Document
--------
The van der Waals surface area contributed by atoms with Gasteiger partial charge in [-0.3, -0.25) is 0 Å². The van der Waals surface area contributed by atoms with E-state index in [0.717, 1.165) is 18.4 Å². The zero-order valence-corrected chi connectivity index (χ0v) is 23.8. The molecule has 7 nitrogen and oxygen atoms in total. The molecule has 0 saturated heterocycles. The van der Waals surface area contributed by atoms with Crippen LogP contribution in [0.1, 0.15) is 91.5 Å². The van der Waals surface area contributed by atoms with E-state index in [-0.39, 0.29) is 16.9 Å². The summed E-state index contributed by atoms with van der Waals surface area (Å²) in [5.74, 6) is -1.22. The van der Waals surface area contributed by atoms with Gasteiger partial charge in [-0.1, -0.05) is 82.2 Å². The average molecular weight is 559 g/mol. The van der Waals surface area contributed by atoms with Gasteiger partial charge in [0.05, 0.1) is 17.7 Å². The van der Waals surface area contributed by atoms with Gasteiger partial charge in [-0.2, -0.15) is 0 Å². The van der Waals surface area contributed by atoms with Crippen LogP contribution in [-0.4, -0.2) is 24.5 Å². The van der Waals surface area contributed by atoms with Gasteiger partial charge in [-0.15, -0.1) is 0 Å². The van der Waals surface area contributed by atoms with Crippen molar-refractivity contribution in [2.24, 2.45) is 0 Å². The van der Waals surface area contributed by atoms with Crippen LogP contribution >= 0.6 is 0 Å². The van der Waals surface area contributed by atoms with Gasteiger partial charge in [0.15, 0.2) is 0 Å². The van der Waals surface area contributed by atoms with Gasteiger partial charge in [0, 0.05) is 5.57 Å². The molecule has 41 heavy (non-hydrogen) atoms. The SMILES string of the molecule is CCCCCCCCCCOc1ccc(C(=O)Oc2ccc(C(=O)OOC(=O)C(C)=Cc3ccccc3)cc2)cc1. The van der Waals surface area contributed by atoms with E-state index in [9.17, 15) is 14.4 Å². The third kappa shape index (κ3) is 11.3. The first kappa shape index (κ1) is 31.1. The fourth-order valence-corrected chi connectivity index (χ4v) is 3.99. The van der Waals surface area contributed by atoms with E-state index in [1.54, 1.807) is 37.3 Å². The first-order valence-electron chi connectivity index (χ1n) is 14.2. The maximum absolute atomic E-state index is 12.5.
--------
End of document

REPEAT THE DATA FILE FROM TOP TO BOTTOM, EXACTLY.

The van der Waals surface area contributed by atoms with Gasteiger partial charge in [-0.3, -0.25) is 0 Å². The van der Waals surface area contributed by atoms with E-state index in [0.717, 1.165) is 18.4 Å². The zero-order valence-corrected chi connectivity index (χ0v) is 23.8. The molecule has 7 nitrogen and oxygen atoms in total. The molecule has 0 saturated heterocycles. The van der Waals surface area contributed by atoms with Crippen LogP contribution in [0.1, 0.15) is 91.5 Å². The van der Waals surface area contributed by atoms with E-state index in [-0.39, 0.29) is 16.9 Å². The summed E-state index contributed by atoms with van der Waals surface area (Å²) in [5.74, 6) is -1.22. The van der Waals surface area contributed by atoms with Gasteiger partial charge in [-0.1, -0.05) is 82.2 Å². The average molecular weight is 559 g/mol. The van der Waals surface area contributed by atoms with Gasteiger partial charge in [0.05, 0.1) is 17.7 Å². The van der Waals surface area contributed by atoms with Gasteiger partial charge in [-0.2, -0.15) is 0 Å². The van der Waals surface area contributed by atoms with Crippen LogP contribution in [-0.4, -0.2) is 24.5 Å². The van der Waals surface area contributed by atoms with Gasteiger partial charge in [-0.15, -0.1) is 0 Å². The van der Waals surface area contributed by atoms with Crippen molar-refractivity contribution in [2.24, 2.45) is 0 Å². The van der Waals surface area contributed by atoms with Crippen LogP contribution >= 0.6 is 0 Å². The van der Waals surface area contributed by atoms with Gasteiger partial charge in [0.15, 0.2) is 0 Å². The van der Waals surface area contributed by atoms with Gasteiger partial charge in [0, 0.05) is 5.57 Å². The molecule has 41 heavy (non-hydrogen) atoms. The SMILES string of the molecule is CCCCCCCCCCOc1ccc(C(=O)Oc2ccc(C(=O)OOC(=O)C(C)=Cc3ccccc3)cc2)cc1. The van der Waals surface area contributed by atoms with E-state index in [9.17, 15) is 14.4 Å². The third kappa shape index (κ3) is 11.3. The first kappa shape index (κ1) is 31.1. The fourth-order valence-corrected chi connectivity index (χ4v) is 3.99. The van der Waals surface area contributed by atoms with E-state index in [1.54, 1.807) is 37.3 Å². The first-order valence-electron chi connectivity index (χ1n) is 14.2. The maximum absolute atomic E-state index is 12.5.